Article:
• Change in appetite
  • Increase in affection
  • Less activity
  • Growing nipples
  • Irritability
  • Weight gain
  • Nesting
  • Increased urination
  • Firm abdomen
  • Movement in their abdomen
  • Restless behavior
  • Excessive panting
  • Digging

Divider 2Top 3 Tips to Start Getting Ready for Birth

Once your dog enters their third month of pregnancy, you may want to start preparing yourself and your dog for the birth of her puppies. Your dog will instinctively know what to do when the time comes for the delivery of her pups, but there are a few ways you can get things in order to help her through the process.

1. Setting Up a Birthing Area

Setting up a birthing area in your home that is quiet, out of the way, and safe for your dog and her pups is a great way to ease your dog’s anxiety and give them a sense of security. Make sure this area is sectioned off but still offers your dog the freedom to come and go as she pleases. Otherwise, you can buy or make a whelping box. These whelping boxes will keep the puppies safe, block off the draft, are warm, and are easy to clean.

It’s a good idea to prepare the birthing area or set up the whelping box before your dog is expected to go into labor. This will help her get used to and feel comfortable with the area before her pups arrive. If she doesn’t think the area is the safest place for her pups, she’ll find an area that she feels more comfortable in and give birth to her puppies there.

2. Extra Warmth

You can put down old towels, blankets, and newspaper on the floor of the birthing area for extra warmth. These items will likely get wet and dirty, and you may need to discard them after the birth.

If necessary, you can use a heat lamp in the birthing area to provide extra warmth for the puppies but don’t face it directly on them. You can also use a heating pad but be sure to cover it with a few layers of towels to prevent the puppies from getting burnt.

3. Communicate With Your Vet

Some Boston Terriers don’t encounter complications during birth, but many do. Chat with your vet about what to expect when your dog is in labor and giving birth and what signs of complications to look out for. Arrange with your vet that if anything of concern arises, you’ll be able to phone them or the clinic to seek advice or help.

Boston Terrier going to the vet
Image Credit: Ground Picture, Shutterstock

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How Do I Know When My Dog Is in Labor?

It would be great if labor was a fast process, but unfortunately, it isn’t. In fact, there are three stages that your Boston Terrier will have to go through before the process is complete.

1. Stage One

The first stage of labor can last for a full day. During this time, your Boston Terrier will experience contractions and feel the intensity of these contractions increase as time moves on. You may notice your dog panting a lot, moving around restlessly, and refusing to eat.

2. Stage Two

Stage two is the exciting part—it’s when the puppies are delivered. This stage varies depending on the number of puppies your dog has. Boston Terriers don’t usually have large litters, as they typically give birth to three to four puppies on average.

It usually takes a dog between 1 to 2 hours to deliver a puppy, so with a litter of four, your Boston Terrier may remain in this stage for around 4 to 8 hours. However, each delivery can be up to 60 minutes apart, so it’s hard to predict how long your dog will remain in this stage.

3. Stage Three

Stage three goes hand-in-hand with stage two and is completed when the last placenta has been delivered.

Boston Terrier puppy
Image Credit: Anna Brusnicyna, Shutterstock

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Why is Natural Birth Risky?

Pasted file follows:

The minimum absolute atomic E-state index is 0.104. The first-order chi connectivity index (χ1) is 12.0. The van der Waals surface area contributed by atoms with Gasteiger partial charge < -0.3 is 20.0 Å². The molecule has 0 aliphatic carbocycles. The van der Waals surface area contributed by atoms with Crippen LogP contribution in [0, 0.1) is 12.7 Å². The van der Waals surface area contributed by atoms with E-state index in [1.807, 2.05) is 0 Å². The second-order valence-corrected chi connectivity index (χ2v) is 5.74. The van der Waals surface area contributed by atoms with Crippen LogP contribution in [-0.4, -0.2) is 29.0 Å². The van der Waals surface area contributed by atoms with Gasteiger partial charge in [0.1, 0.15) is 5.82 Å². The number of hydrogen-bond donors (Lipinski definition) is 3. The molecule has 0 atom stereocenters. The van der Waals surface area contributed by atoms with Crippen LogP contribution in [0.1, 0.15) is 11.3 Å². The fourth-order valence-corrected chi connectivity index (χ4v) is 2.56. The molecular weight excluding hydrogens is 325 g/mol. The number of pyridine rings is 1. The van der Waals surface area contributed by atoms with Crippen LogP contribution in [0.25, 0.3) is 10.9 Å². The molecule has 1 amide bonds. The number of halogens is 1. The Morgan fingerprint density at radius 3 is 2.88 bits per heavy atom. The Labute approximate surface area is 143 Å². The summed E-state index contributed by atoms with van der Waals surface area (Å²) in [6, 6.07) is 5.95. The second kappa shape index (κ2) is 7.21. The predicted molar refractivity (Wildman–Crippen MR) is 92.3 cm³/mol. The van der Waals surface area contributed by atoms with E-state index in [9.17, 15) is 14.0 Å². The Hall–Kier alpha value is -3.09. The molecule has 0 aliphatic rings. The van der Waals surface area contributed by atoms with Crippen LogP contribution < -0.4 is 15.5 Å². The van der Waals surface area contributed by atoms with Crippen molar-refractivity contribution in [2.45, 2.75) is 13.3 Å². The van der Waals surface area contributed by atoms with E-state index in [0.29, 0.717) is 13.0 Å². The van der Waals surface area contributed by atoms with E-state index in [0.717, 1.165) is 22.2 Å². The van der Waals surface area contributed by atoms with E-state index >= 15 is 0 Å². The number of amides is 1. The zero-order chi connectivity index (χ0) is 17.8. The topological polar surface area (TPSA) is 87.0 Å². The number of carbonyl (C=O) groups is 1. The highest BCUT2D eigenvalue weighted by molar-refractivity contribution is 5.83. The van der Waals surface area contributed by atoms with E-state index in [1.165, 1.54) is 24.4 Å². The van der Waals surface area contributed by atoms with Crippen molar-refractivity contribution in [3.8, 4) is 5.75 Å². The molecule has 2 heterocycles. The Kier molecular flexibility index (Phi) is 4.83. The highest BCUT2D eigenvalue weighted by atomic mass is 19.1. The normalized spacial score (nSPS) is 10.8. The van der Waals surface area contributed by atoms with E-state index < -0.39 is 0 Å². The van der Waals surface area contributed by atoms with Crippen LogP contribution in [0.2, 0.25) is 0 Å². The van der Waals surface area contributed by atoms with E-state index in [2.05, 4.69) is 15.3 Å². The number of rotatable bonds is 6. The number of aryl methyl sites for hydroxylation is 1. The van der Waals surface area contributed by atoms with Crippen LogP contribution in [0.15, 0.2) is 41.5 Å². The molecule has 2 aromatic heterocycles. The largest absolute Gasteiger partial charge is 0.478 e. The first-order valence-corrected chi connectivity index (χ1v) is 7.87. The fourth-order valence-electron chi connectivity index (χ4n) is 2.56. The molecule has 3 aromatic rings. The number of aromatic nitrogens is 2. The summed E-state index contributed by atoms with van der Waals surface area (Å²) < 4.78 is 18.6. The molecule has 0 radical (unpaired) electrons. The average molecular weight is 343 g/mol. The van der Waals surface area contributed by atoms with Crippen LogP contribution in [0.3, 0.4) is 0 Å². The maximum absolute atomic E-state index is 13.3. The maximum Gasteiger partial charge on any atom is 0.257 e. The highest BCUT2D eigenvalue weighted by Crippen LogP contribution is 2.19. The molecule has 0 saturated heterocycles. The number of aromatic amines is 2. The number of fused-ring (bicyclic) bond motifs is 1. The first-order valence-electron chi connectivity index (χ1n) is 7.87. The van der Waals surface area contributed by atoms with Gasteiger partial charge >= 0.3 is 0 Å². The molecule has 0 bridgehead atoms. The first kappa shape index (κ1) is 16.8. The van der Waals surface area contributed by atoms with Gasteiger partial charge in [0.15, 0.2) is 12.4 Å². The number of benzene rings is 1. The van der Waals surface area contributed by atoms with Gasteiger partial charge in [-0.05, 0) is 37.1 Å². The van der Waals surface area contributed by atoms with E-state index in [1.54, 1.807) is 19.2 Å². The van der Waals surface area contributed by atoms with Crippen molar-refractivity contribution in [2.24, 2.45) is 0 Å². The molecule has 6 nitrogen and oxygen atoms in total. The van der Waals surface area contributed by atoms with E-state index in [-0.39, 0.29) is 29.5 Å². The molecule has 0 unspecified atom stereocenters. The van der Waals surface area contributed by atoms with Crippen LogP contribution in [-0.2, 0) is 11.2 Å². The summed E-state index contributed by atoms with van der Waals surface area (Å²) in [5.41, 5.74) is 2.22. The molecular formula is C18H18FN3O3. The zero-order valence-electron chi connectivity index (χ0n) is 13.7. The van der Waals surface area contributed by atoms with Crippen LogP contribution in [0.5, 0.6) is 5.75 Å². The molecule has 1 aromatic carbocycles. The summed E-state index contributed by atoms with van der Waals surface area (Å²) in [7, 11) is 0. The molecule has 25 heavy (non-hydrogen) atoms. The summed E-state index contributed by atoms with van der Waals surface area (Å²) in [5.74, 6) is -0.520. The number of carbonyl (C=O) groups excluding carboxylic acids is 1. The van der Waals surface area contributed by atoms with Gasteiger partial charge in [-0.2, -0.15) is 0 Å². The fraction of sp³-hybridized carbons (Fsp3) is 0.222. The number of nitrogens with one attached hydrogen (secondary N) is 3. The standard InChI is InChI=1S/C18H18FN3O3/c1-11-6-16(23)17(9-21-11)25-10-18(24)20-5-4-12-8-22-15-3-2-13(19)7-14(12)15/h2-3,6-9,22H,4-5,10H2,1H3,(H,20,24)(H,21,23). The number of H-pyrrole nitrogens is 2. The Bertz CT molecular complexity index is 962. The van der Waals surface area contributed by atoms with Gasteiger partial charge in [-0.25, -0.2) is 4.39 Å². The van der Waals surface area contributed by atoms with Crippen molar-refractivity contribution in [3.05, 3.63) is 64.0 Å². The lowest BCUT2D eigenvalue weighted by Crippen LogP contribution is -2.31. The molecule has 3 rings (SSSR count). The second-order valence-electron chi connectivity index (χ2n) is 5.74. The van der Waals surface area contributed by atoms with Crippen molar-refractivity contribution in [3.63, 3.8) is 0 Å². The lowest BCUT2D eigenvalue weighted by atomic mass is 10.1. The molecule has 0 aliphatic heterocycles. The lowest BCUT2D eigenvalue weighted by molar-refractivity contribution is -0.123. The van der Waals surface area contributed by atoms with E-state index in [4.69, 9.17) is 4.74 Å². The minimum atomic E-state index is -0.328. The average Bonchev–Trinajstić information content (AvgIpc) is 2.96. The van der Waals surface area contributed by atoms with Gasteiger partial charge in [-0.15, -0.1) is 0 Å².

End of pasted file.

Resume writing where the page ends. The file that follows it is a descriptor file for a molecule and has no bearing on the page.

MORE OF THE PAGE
Although some Boston Terriers are able to give birth to their litter of puppies naturally, many have birth difficulties and may require a C-section to safely remove the puppies. This is quite common among small breeds of dogs and isn’t unique to Boston Terriers.

Dystocia is the name for difficulties during birth, whether the problems are caused by the mother or the puppies. Dystocia can be caused by obesity, old age, birth defects in the puppies, positioning, the shape or size of the birth canal, and the size of the puppies.

If your female bred with a Boston Terrier that was the same size or larger than her, there is a greater risk for dystocia because the puppies might be too large for the smaller mother’s cervix. If the male was smaller than the female, the risk would be lower.

Signs of Complications

It’s helpful to know how many puppies your dog is carrying to know when labor is over or when there’s a problem. Your vet will be able to inform you on how many puppies to expect through an x-ray or ultrasound.

If your Boston Terrier has been in labor for longer than a day or hasn’t delivered another puppy within 2 hours and you know that all the puppies aren’t out yet, you should contact your vet.

You should also contact your vet out of concern for dystocia if you see any of these signs:
  • Green-colored discharge
  • Signs of labor before 57 days
  • No signs of labor after 70 days
  • If stage one of labor lasts longer than a day
  • Fever
  • Vomiting
  • Collapsing and shaking
  • If a puppy is stuck
Boston Terrier and puppy
Image By: Akifyeva S, Shutterstock

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Final Thoughts

If you have chatted with your vet and have decided to breed your Boston Terrier, make sure it’s after the first heat cycle and preferably once they have reached the age of 2. You have two attempts at breeding your dog per year, as their heat cycle only occurs once every 5–6 months. There are various methods your vet can use to determine whether your dog is pregnant, and depending on how far along your Boston Terrier is, be able to determine how many puppies they’re pregnant with.

Set up a safe, quiet, and draft-free area for your Boston Terrier to give birth comfortably. Add in extra warmth if necessary, and stay in communication with your vet in case of an emergency. Look out for signs of dystocia and call your vet straight away if anything looks out of the norm.

Featured Image Credit: Anna Brusnicyna, Shutterstock